Many people look at their 80s as a time to enjoy retirement.
Cy Breen, 83 years young and the happy holder of two jobs, thinks otherwise.
His thrice-weekly commute, 2 1/2 hours in each direction, takes Breen from Cathedral City in Riverside County to the Encino office of Executive Car Leasing, where he has worked as a salesman for 32 years. A little self-pity would not seem out of order for someone half his age regularly enduring a drive half that long. But Breen, who also spends three days a week staffing a photo finishing shop he owns near his desert home, confesses he has never been much of a clock watcher when it comes to his work.
"I always thought 'retire' was something you did to your car," joked the Arkansas native, who resists being cast as his office's sage old man. "I've been called a workaholic, but to me that means you are pressuring yourself to do the job. I do it because I enjoy doing it."
Two decades beyond the nation's median retirement age of 63, Breen is part of a small and overlooked segment of the population: octogenarians who remain actively engaged in their careers. In the days before Social Security and pension plans made a leisurely retirement possible, workers like him were much more common.
Now, after three decades of steady decline, the percentage of Americans 75 and older who are still working has stabilized, due to increased longevity and improved enforcement of rules barring age discrimination. In 1985, 405,000 men and women, or 3.9% of the 75-and-over age group, were economically active, according to the Bureau of Labor Statistics. By last year, the number had grown to 694,000, or 5.4% of the age group.
Such senior citizens provide a compelling crosscurrent to the tide of middle-aged workers who are withdrawing from the work world, whether by choice or because of corporate restructurings. For example, researchers know that older workers who have already survived multiple career-related crises tend to be more satisfied with their jobs than their younger colleagues. Studies have also shown that staying intellectually challenged, either through paid work or some other pursuit, improves a person's quality of life in his or her later years.
"The message is that old age can be synonymous with competency, vitality and high performance," said Helen Dennis, a lecturer at USC's Andrus Gerontology Center.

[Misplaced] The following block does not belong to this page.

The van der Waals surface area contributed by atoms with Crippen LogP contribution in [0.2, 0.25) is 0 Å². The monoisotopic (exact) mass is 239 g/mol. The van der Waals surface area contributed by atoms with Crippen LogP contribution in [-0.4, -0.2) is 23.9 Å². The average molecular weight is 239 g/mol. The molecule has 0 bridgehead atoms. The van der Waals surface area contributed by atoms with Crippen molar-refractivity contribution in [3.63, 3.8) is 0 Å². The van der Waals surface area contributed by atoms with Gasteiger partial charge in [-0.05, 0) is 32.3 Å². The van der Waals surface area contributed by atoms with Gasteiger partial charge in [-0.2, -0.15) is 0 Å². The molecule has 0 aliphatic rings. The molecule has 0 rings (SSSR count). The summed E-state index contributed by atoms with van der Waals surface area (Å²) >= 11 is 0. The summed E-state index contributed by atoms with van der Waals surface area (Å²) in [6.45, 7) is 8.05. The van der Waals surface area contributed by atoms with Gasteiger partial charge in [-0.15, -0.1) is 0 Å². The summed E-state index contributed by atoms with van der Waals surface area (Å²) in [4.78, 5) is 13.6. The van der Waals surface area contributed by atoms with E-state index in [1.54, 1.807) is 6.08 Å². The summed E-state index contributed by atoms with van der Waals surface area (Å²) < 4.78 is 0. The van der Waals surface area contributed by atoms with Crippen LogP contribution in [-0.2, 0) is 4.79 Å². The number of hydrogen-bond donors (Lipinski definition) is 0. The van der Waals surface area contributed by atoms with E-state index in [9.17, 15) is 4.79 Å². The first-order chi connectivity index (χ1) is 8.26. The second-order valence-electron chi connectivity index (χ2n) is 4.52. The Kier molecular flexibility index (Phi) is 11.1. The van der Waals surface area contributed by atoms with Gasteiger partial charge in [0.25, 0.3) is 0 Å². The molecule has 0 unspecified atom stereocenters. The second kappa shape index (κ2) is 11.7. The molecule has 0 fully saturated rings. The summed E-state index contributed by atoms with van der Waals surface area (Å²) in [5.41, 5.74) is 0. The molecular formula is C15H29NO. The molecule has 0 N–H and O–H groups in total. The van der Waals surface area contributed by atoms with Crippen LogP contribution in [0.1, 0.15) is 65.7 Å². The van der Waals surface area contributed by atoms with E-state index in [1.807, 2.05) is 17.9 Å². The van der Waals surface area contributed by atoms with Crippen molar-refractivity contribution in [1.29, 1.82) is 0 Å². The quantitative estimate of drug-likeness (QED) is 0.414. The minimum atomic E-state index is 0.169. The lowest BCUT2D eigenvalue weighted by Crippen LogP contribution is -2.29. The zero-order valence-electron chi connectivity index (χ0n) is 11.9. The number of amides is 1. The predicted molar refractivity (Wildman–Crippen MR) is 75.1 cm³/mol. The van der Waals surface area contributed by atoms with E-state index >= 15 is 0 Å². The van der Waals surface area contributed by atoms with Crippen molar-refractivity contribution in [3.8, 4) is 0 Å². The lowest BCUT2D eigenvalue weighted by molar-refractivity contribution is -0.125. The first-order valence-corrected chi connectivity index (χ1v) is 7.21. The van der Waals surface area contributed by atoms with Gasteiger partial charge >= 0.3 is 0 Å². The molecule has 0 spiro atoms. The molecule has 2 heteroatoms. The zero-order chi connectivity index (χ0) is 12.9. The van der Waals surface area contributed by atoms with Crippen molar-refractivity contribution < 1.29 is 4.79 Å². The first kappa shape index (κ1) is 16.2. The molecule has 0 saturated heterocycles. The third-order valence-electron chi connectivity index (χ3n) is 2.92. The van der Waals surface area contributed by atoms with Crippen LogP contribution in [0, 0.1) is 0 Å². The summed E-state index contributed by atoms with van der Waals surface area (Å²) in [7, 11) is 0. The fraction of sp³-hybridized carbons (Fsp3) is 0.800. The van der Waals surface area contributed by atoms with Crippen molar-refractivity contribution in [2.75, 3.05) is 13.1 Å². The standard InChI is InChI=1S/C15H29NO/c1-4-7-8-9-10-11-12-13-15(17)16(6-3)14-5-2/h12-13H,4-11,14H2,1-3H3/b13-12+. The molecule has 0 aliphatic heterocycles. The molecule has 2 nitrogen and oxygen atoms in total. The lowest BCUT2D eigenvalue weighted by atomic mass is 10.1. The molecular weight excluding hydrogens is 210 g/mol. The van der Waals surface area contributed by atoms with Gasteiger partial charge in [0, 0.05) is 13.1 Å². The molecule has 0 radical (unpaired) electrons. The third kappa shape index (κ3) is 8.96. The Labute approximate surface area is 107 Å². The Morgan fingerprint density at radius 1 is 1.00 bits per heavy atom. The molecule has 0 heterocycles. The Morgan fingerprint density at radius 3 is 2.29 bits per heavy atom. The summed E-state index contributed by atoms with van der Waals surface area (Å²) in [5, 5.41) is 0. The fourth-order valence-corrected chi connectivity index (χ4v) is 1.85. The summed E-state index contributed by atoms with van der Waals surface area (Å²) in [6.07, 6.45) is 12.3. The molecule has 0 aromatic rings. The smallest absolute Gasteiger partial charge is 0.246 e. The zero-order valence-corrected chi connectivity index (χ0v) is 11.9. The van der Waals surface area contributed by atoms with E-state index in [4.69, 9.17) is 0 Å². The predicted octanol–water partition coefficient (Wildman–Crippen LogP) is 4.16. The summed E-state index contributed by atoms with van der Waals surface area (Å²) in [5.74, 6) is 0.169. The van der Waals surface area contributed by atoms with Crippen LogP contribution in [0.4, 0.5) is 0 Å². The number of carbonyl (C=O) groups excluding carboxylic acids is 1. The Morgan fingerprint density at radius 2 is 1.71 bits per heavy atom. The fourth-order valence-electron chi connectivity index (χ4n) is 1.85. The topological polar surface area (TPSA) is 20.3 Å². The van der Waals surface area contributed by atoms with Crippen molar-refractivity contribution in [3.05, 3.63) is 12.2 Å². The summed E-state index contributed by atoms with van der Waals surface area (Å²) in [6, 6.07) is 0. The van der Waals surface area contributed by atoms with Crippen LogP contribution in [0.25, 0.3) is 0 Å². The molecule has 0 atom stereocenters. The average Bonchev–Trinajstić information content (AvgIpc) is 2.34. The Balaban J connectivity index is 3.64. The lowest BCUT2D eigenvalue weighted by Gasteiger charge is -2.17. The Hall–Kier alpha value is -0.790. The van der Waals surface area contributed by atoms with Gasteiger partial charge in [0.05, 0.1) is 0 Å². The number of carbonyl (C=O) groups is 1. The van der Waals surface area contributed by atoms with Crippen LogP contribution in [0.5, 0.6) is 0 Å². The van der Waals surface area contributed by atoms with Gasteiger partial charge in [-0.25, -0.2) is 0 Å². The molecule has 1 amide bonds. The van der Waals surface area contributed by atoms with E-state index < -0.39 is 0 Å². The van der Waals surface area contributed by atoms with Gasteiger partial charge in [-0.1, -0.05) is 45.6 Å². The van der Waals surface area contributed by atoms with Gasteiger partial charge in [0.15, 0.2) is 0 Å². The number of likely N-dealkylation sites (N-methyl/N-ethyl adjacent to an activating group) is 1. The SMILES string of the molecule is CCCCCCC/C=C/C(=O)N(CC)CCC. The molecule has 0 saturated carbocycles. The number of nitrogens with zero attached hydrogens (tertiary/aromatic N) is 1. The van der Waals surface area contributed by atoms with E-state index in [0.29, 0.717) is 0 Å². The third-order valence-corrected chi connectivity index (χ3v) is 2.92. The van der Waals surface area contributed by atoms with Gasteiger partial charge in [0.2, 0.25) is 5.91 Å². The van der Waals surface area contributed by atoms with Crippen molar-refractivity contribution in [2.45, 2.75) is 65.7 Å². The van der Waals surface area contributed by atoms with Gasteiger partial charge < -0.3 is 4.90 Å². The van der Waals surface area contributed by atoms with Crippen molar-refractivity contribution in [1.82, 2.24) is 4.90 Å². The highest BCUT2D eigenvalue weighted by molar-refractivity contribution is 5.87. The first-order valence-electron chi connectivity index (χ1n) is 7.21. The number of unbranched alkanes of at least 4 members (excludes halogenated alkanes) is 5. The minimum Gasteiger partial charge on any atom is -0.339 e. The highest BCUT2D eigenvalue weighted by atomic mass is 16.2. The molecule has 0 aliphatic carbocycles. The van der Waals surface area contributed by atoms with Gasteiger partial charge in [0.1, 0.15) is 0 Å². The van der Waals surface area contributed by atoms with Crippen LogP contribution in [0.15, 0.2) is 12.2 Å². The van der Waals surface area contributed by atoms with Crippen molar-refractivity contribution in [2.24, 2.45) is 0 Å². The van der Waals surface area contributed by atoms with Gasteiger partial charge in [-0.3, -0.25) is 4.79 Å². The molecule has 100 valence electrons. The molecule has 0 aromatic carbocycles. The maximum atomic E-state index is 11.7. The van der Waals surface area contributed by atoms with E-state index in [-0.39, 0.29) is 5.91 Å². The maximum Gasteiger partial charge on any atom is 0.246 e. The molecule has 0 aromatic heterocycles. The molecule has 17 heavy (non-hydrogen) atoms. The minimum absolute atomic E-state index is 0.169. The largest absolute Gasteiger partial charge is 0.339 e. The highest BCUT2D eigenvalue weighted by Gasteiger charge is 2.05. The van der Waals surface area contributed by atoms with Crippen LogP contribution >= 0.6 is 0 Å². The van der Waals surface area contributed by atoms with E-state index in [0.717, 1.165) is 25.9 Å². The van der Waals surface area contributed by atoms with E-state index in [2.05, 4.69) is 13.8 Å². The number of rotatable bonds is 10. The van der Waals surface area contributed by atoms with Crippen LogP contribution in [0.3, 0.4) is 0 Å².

Indeed, to spend time with these uncommonly active eightysomethings is to know the particular pleasure of individuals who have made peace with their career choices. In Southern California, for example, among octogenarians still vigorously at work are such people as Lillian Seitsive, a Northridge general practitioner who recently celebrated her 89th birthday; Larry Edmisten, 84, a Studio City probate attorney, and Marv Wolfe, 85, who came out of retirement to open a North Hollywood harmonica store two years ago.
Besides the blessing of comparatively good health, they all share a passion for their professions and work for pleasure rather than money. They attribute their ability to keep burnout at bay to a lifelong commitment to balancing work with travel, family, community involvement and hobbies.
Seitsive still remembers the day she realized her age had become an issue in her medical practice. A woman Seitsive had been treating for years informed her that she was switching to another doctor, someone younger, because she was afraid of being without care should Seitsive die or retire.
"That was 25 or 30 years ago," she said with a slight smile. The patient tried to come back a few years after the defection, but Seitsive, feeling betrayed, refused to treat her. "I'm getting more used to abandonment now," she said.
When you've been a doctor for 64 years, as Seitsive has, hardly a day goes by without some reminder of your longevity. Two years ago, when she attended the Class of 1931 reunion for the Medical College of Pennsylvania, only she and one other classmate were still practicing medicine. Of the 38 founders of Northridge Hospital, she is the only doctor who remains an active staff member.
If anything, Seitsive wishes she were busier. She sees only about 30 patients a week; she used to care for more than that in a day. The enemy is not so much her age--although she has cut back her office schedule to 3 1/2 days a week. Instead, she blames the rise of health maintenance organizations. Seitsive refuses to participate in such insurance plans because she believes they would force her to spend less time with each patient and compromise their care. The sad result has been that as more people have joined HMOs, her business has dropped off considerably.
"I like to do my job," she said. "I feel robbed."
Studio City attorney Edmisten graduated from Harvard Law School at a time when being a lawyer was mostly regarded as an honorable profession. Fifty-nine years later, he is doing his part to ensure that it remains one.